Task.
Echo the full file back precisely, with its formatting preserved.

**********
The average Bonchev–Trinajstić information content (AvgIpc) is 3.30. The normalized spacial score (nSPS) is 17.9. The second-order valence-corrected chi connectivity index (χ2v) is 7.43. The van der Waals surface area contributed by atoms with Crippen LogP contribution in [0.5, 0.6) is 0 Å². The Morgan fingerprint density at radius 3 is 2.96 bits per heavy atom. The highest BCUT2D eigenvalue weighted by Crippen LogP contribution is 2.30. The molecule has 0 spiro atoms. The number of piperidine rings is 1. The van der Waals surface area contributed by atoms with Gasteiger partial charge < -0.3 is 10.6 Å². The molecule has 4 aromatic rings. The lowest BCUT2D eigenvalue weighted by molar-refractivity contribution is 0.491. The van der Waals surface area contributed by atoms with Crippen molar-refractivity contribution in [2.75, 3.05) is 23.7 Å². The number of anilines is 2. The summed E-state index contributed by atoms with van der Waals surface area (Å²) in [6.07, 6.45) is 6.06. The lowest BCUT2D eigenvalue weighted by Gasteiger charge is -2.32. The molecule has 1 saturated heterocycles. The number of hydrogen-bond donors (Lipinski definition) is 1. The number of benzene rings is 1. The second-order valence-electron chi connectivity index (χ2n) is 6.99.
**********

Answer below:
The average Bonchev–Trinajstić information content (AvgIpc) is 3.30. The normalized spacial score (nSPS) is 17.9. The second-order valence-corrected chi connectivity index (χ2v) is 7.43. The van der Waals surface area contributed by atoms with Crippen LogP contribution in [0.5, 0.6) is 0 Å². The Morgan fingerprint density at radius 3 is 2.96 bits per heavy atom. The highest BCUT2D eigenvalue weighted by Crippen LogP contribution is 2.30. The molecule has 0 spiro atoms. The number of piperidine rings is 1. The van der Waals surface area contributed by atoms with Gasteiger partial charge < -0.3 is 10.6 Å². The molecule has 4 aromatic rings. The lowest BCUT2D eigenvalue weighted by molar-refractivity contribution is 0.491. The van der Waals surface area contributed by atoms with Crippen molar-refractivity contribution in [2.75, 3.05) is 23.7 Å². The number of anilines is 2. The summed E-state index contributed by atoms with van der Waals surface area (Å²) in [6.07, 6.45) is 6.06. The lowest BCUT2D eigenvalue weighted by Gasteiger charge is -2.32. The molecule has 1 saturated heterocycles. The number of hydrogen-bond donors (Lipinski definition) is 1. The number of benzene rings is 1. The second-order valence-electron chi connectivity index (χ2n) is 6.99.